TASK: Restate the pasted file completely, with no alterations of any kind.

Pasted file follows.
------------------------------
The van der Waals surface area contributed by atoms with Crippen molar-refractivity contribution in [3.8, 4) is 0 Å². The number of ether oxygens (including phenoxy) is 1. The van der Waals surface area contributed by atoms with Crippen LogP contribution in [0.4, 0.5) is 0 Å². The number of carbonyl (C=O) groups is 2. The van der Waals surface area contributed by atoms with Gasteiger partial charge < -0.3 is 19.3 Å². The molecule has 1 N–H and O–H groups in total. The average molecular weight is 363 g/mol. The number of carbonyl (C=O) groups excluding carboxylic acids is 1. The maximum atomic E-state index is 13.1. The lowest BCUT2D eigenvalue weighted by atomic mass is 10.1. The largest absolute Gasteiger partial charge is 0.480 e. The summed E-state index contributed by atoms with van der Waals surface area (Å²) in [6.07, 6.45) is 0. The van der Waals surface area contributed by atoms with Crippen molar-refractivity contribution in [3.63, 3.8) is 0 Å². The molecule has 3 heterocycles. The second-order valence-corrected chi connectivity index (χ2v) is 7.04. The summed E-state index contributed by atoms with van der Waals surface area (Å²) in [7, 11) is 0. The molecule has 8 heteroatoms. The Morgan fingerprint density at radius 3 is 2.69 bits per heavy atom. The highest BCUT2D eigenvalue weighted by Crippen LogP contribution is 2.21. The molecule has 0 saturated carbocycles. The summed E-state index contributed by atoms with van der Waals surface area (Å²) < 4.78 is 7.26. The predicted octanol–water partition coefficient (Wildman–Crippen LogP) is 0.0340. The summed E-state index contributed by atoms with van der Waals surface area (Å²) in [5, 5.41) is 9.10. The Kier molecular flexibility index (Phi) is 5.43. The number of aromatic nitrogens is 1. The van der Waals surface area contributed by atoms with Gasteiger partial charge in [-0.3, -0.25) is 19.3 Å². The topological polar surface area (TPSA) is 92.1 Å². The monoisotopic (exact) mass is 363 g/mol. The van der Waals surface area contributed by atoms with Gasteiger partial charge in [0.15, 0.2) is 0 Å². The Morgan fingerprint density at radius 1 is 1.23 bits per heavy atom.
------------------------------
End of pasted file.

The van der Waals surface area contributed by atoms with Crippen molar-refractivity contribution in [3.8, 4) is 0 Å². The number of ether oxygens (including phenoxy) is 1. The van der Waals surface area contributed by atoms with Crippen LogP contribution in [0.4, 0.5) is 0 Å². The number of carbonyl (C=O) groups is 2. The van der Waals surface area contributed by atoms with Gasteiger partial charge < -0.3 is 19.3 Å². The molecule has 1 N–H and O–H groups in total. The average molecular weight is 363 g/mol. The number of carbonyl (C=O) groups excluding carboxylic acids is 1. The maximum atomic E-state index is 13.1. The lowest BCUT2D eigenvalue weighted by atomic mass is 10.1. The largest absolute Gasteiger partial charge is 0.480 e. The summed E-state index contributed by atoms with van der Waals surface area (Å²) in [6.07, 6.45) is 0. The van der Waals surface area contributed by atoms with Crippen molar-refractivity contribution in [3.63, 3.8) is 0 Å². The molecule has 3 heterocycles. The second-order valence-corrected chi connectivity index (χ2v) is 7.04. The summed E-state index contributed by atoms with van der Waals surface area (Å²) in [7, 11) is 0. The molecule has 8 heteroatoms. The Morgan fingerprint density at radius 3 is 2.69 bits per heavy atom. The highest BCUT2D eigenvalue weighted by Crippen LogP contribution is 2.21. The molecule has 0 saturated carbocycles. The summed E-state index contributed by atoms with van der Waals surface area (Å²) < 4.78 is 7.26. The predicted octanol–water partition coefficient (Wildman–Crippen LogP) is 0.0340. The summed E-state index contributed by atoms with van der Waals surface area (Å²) in [5, 5.41) is 9.10. The Kier molecular flexibility index (Phi) is 5.43. The number of aromatic nitrogens is 1. The van der Waals surface area contributed by atoms with Gasteiger partial charge in [-0.3, -0.25) is 19.3 Å². The topological polar surface area (TPSA) is 92.1 Å². The monoisotopic (exact) mass is 363 g/mol. The van der Waals surface area contributed by atoms with Gasteiger partial charge in [0.15, 0.2) is 0 Å². The Morgan fingerprint density at radius 1 is 1.23 bits per heavy atom.